No one can doubt the power of what Dr. King "dreamed" that day on the mall in Washington, D.C. The dream of white children and black children standing together regardless of the color of their skin. It was a dream birthed in the heart of God and lived out through one, very powerful life.

Your dreams and visions can be equally powerful. But they must be first found in the heart of God. To find what's in the heart of God, you and I must seek to know the heart of God. That begins with searching His Word and talking with Him daily (dare I say minute-by-minute?)

Our society is in desperate need of more people to stand before the world and say, "I have a dream..."

Here's to seeking the heart of God...and being willing to dream the God-sized dreams He has for all of us.

Thursday, January 13, 2011


"It's not fair!"

If you've got kids of your own, you've heard these words on many occasions. In fact, if you're capable of remembering back to your own childhood, you probably mumbled them yourself a time or two. I know that might kids have become quite proficient in declaring injustice, able to do it in at least four different languages (with or without eye rolling).

Let's face it, none of us likes injustice. We believe that good should conquer evil. It is right for the good guy to win. There are some things that just should not happen or it's considered "unfair."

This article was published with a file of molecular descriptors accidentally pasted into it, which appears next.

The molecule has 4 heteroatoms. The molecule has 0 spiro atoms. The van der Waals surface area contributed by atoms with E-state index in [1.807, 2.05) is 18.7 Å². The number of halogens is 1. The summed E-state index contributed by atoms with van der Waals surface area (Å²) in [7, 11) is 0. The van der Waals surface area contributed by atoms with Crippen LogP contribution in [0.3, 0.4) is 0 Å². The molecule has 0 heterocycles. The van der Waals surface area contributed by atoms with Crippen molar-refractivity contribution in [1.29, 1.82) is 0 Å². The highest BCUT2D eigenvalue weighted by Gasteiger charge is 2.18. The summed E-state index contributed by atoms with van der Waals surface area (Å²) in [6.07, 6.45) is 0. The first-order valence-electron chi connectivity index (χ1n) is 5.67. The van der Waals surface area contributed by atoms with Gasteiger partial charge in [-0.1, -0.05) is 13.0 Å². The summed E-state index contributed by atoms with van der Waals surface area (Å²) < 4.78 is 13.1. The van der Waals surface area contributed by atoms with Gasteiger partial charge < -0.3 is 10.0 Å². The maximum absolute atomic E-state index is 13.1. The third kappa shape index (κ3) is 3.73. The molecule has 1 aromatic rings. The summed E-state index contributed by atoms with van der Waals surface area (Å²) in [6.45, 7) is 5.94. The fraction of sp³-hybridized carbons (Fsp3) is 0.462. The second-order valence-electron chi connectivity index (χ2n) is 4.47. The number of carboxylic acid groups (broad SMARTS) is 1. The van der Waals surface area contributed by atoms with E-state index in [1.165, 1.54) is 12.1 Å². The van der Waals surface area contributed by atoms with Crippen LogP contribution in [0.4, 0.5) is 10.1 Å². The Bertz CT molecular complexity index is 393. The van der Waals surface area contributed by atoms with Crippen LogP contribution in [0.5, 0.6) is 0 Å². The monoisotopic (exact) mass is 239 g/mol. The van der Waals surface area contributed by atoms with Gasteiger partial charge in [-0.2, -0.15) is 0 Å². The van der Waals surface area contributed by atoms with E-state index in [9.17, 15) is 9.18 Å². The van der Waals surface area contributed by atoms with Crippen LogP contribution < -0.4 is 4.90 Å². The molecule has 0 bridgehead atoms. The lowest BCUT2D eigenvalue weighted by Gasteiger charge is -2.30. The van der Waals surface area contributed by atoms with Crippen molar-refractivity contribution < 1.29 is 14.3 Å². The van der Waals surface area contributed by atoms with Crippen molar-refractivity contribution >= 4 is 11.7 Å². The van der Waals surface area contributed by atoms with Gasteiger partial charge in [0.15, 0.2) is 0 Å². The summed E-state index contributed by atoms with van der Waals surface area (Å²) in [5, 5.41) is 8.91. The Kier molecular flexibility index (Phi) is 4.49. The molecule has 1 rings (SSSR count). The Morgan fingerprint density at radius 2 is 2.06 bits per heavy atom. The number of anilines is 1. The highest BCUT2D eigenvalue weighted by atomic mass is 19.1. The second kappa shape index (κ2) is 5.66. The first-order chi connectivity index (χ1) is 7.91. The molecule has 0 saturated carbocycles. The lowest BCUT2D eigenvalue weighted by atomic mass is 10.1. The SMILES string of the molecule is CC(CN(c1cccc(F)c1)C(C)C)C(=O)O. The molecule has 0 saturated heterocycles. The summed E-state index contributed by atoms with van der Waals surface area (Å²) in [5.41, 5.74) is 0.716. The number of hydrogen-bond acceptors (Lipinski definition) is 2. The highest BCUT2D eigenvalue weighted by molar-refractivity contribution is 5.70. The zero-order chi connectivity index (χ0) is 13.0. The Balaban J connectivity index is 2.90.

But justice is not limited to childhood fantasies. As adults, we all have had times when we wanted to scream "unfair" at the world we live in. When the younger guy gets the raise you had been promised, it's unfair. When the dishonest neighbor always seems to get away with everything, it's unfair. When a politician cheats his constituents and betrays their trust, it's unfair (fairly common these days but still...unfair).

A word of caution. As we scream injustice at a world run amok with unfair events, let me remind you that justice isn't always what we're seeking. Sometimes, it's our special interests we're really looking out for. But while we are screaming for justice from everyone else, we must remember that God desires justice too...from us.

He has showed you, O man, what is good. And what does the Lord require of you? To act justly and to love mercy and to walk humbly with your God. Micah 6:8 NIV

However, living justly and demanding justice from others should always be coupled with mercy. Don't agree? Then wait for the day you have to stand before God and say, "God, give me what I deserve. I want you to be fair."

No, fairness isn't what we seek. It's mercy. And if we seek it for ourselves we should be willing to offer it to others. To do that, you and I must learn to walk humbly with God. Justice is good. Always will be. But, as believers, we must learn to offer mercy to those who have experienced the unfair nature of the world we live in...even if they are the cause.

Wednesday, January 12, 2011

Being "The man"

I was reading this passage a few days ago from the Old Testament story of Abraham: